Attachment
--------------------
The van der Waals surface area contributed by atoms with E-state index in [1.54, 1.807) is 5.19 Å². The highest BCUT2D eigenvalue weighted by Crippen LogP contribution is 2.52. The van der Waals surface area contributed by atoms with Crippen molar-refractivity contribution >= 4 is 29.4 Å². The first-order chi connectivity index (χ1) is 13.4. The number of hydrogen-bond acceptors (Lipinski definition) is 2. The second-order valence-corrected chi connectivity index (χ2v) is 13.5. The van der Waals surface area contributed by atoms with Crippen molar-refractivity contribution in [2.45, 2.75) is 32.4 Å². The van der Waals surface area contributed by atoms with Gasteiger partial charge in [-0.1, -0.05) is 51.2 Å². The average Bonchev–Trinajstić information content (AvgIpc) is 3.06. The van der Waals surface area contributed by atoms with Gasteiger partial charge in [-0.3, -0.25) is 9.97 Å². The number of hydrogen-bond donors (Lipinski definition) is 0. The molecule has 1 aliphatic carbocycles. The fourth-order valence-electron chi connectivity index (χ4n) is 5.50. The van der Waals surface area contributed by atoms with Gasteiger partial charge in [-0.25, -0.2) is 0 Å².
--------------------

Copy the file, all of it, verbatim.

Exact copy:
The van der Waals surface area contributed by atoms with E-state index in [1.54, 1.807) is 5.19 Å². The highest BCUT2D eigenvalue weighted by Crippen LogP contribution is 2.52. The van der Waals surface area contributed by atoms with Crippen molar-refractivity contribution >= 4 is 29.4 Å². The first-order chi connectivity index (χ1) is 13.4. The number of hydrogen-bond acceptors (Lipinski definition) is 2. The second-order valence-corrected chi connectivity index (χ2v) is 13.5. The van der Waals surface area contributed by atoms with Crippen molar-refractivity contribution in [2.45, 2.75) is 32.4 Å². The van der Waals surface area contributed by atoms with Gasteiger partial charge in [-0.1, -0.05) is 51.2 Å². The average Bonchev–Trinajstić information content (AvgIpc) is 3.06. The van der Waals surface area contributed by atoms with Gasteiger partial charge in [-0.3, -0.25) is 9.97 Å². The number of hydrogen-bond donors (Lipinski definition) is 0. The molecule has 1 aliphatic carbocycles. The fourth-order valence-electron chi connectivity index (χ4n) is 5.50. The van der Waals surface area contributed by atoms with Gasteiger partial charge in [-0.25, -0.2) is 0 Å².